In situ sedimentary production of MHg was commonly suggested as the major source of bioaccumulated MHg52,53. The study of Arctic Alaska demonstrated the biogeochemical combination of IHg and sulfate reducing bacteria in near-shore deposits resulted in considerable production and mobilization of MHg to the overlying waters54. Here we derived a much higher δ202Hg values in the MHg before its photo-demethylation compared to the sediment, which was attributed to the net effect of in situ microbial methylation versus demethylation by previous studies8,15,18. Meanwhile, the δ202Hg and Δ199Hg values of sediment just fell on the regression lines of %MHg versus Hg isotopic compositions (Δ199Hg and δ202Hg) for the biota (Fig. 3), suggesting close connections between sediment and biotic MHg. In situ production of MHg in the water was proposed as another important source of biotic MHg recently54,55. In field and experimental studies, methylation of IHg in marine waters was mediated by abiotic and microbial mechanisms56,57,58,59,60. Lehnherr56 explored that the remineralization of particulate organic carbon drove the net methylation of IHg in polar marine waters, but other factors such as MHg demethylation and IHg availability may also affect this reaction. However, we cannot prove it due to the lack of Hg data on waters at different depths. Considering the low concentrations of organic matter in Tibetan lakes that decreased reaction potentials and the strong photochemical reductions that degraded most MHg (65.2–66.0%) in the water, we hypothesized that water methylated MHg was not the major source of biotic MHg. Moreover, watershed transport of soil particles with low δ202Hg values may be another source6, but Hg isotopic signatures in the biota and sediment did not indicate an obvious external input in Fig. 3. Consequently, microbial methylations in the sediment of Tibetan waters provided the major source of biotic MHg, while water methylation and watershed transport are minor sources.

We observed negative correlations of fish Δ199Hg versus age (Fig. 4), and attributed it to different living environments instead of metabolic MIF during growth, because in vivo MIF was not supported theoretically or experimentally until now11,12,13,44,50,51. In this study, the adult G. namensis and G. waddelli mostly occupy the main lakes except migrating for spawning from May to July every year or every two years61, and the juveniles usually stay in tributaries before 5 years of age where the water depth is lower (Nam Co Lakes: 2 to 93 m28; tributaries: 1–2 m) and the size of its MHg pool is much smaller. Because light penetration depths were similar between tributaries and lakes based on their close DOC concentrations62, the intraspecies variations of Hg isotopes were probably caused by different sizes of MHg pool. Rayleigh fractionation (MIF) drives river Δ199Hg to extreme values, but the lake Δ199Hg will likely not evolve to extreme values due to its relatively large MHg pool. We also observed positive correlations between fish δ13C and age (Fig. 4), indicating that juveniles and adults were related to low and high δ13C sources, respectively. Li63 explored the origin of carbon in the surface sediments of several TP lakes and demonstrated that organic carbon came from two sources, the autochthonous carbon from lacustrine algae, phytoplankton, and submerged plants, and the allochthonous carbon from terrestrial C3 plants with very low δ13C values (−33 to −24 %)64. Tributaries were influenced by the allochthonous carbon according to their geomorphologic features and presented lower δ13C signatures, whereas the main lakes were influenced by the autochthonous carbon and presented higher δ13C signatures. Another possible explanation was that adult fish had a greater dependence on benthic food items compared to juvenile fish. Related studies found that organisms with less negative δ13C values preferred to feed benthically instead of pelagically3,65. This was consistent with the feeding habits of our sampled species as the juveniles mainly feed on algae but adults feed on shrimp, snail, clam, and benthic fish like Noemacheilus incertus30. Both carbon source and feeding preference therefore contributed to the observed relationships between δ13C and age in the fish (Fig. 4).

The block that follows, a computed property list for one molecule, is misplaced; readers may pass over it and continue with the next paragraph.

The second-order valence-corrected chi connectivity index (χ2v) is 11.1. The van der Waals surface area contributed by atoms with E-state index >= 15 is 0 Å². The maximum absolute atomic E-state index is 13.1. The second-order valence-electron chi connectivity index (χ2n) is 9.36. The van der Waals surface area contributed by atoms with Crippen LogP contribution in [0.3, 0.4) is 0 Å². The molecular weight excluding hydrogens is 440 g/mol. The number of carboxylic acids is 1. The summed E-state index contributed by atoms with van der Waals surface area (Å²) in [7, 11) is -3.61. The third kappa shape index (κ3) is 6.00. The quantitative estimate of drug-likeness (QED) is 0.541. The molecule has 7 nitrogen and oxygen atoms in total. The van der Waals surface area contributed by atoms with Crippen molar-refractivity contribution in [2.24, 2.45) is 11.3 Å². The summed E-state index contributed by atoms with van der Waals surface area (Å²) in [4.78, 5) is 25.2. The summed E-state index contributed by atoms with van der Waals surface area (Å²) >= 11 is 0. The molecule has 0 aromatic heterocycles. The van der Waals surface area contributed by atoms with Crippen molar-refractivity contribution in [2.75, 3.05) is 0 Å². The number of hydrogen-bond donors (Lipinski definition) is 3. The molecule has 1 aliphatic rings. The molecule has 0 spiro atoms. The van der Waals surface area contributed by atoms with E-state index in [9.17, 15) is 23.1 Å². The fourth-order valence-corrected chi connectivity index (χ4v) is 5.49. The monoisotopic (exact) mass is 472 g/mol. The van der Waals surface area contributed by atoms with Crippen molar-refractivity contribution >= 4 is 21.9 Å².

The mass dependent and independent fractionations of Hg stable isotopes have been frequently applied as two-dimensional source tracers to reveal its biogeochemical pathways6,7,9,10,15,16,17,18. The MDF of Hg occurs in many situations, such as emission from anthropogenic sources34, physical settling in the water, microbial activities44,48,49, and abiotic reactions5,66,67, but MIF was observed only in the photoreduction of MHg or IHg since now5,7,8,11,12,13. Fish, due to its high Hg concentrations and the corresponding ecological risks, are used as representative organisms during laboratory and field experiments11,12,13,15,16,17,18. Here for the first time we suggested putting age into account in the application of Hg stable isotopes in fish, especially for the migrating species and under strong ultraviolet conditions. Different environments own dissimilar Hg pools and light penetration depths that strongly influence the degree of photochemical reactions in the water. Such influence will be substantially enhanced in high-latitude lakes where the ultraviolet is much stronger than other ecosystems. In this study, we explored a wide range of Hg concentrations and isotopic compositions for G. namensis in the Nam Co Lake and G. waddelli in the Yamdrok Lake, especially the elevated Δ199Hg values in fish muscle (Figs 2, 3, 4). The anomalous MIF signatures, such as higher Δ199Hg values in organisms at low trophic level compared to top predators like fish (Fig. 3), may be caused by different environmental factors rather than input of some unknown sources. Thus, selecting appropriate organisms is one significant thing in using Hg stable isotopes as source tracers. When a migrating species is selected, fish age, living waters, and the corresponding environmental factors all need to be considered.